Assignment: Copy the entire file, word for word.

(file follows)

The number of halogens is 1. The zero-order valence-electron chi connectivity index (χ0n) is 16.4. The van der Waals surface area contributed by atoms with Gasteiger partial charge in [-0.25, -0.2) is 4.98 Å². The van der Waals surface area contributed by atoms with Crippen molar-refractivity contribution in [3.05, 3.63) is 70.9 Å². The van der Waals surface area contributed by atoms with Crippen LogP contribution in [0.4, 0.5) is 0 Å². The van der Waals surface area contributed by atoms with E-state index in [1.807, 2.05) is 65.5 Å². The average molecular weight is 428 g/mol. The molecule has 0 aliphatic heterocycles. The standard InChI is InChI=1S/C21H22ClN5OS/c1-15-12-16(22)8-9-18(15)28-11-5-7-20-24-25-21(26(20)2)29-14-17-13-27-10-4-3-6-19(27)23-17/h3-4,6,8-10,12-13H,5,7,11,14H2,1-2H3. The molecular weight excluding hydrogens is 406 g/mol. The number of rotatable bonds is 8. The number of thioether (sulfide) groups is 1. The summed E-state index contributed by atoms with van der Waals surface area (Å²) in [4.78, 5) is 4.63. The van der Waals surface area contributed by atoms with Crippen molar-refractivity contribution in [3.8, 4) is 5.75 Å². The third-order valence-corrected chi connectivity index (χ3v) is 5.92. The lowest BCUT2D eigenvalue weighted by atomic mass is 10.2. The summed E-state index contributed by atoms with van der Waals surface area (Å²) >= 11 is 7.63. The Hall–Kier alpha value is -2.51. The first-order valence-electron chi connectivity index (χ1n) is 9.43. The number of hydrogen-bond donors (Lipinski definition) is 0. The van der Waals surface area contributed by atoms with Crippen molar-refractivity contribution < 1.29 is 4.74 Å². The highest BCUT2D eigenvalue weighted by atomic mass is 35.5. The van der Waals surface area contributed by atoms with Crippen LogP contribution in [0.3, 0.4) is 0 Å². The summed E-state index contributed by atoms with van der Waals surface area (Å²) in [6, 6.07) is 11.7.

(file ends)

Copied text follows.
The number of halogens is 1. The zero-order valence-electron chi connectivity index (χ0n) is 16.4. The van der Waals surface area contributed by atoms with Gasteiger partial charge in [-0.25, -0.2) is 4.98 Å². The van der Waals surface area contributed by atoms with Crippen molar-refractivity contribution in [3.05, 3.63) is 70.9 Å². The van der Waals surface area contributed by atoms with Crippen LogP contribution in [0.4, 0.5) is 0 Å². The van der Waals surface area contributed by atoms with E-state index in [1.807, 2.05) is 65.5 Å². The average molecular weight is 428 g/mol. The molecule has 0 aliphatic heterocycles. The standard InChI is InChI=1S/C21H22ClN5OS/c1-15-12-16(22)8-9-18(15)28-11-5-7-20-24-25-21(26(20)2)29-14-17-13-27-10-4-3-6-19(27)23-17/h3-4,6,8-10,12-13H,5,7,11,14H2,1-2H3. The molecular weight excluding hydrogens is 406 g/mol. The number of rotatable bonds is 8. The number of thioether (sulfide) groups is 1. The summed E-state index contributed by atoms with van der Waals surface area (Å²) in [4.78, 5) is 4.63. The van der Waals surface area contributed by atoms with Crippen molar-refractivity contribution in [3.8, 4) is 5.75 Å². The third-order valence-corrected chi connectivity index (χ3v) is 5.92. The lowest BCUT2D eigenvalue weighted by atomic mass is 10.2. The summed E-state index contributed by atoms with van der Waals surface area (Å²) >= 11 is 7.63. The Hall–Kier alpha value is -2.51. The first-order valence-electron chi connectivity index (χ1n) is 9.43. The number of hydrogen-bond donors (Lipinski definition) is 0. The van der Waals surface area contributed by atoms with Crippen molar-refractivity contribution < 1.29 is 4.74 Å². The highest BCUT2D eigenvalue weighted by atomic mass is 35.5. The van der Waals surface area contributed by atoms with Crippen LogP contribution in [0.3, 0.4) is 0 Å². The summed E-state index contributed by atoms with van der Waals surface area (Å²) in [6, 6.07) is 11.7.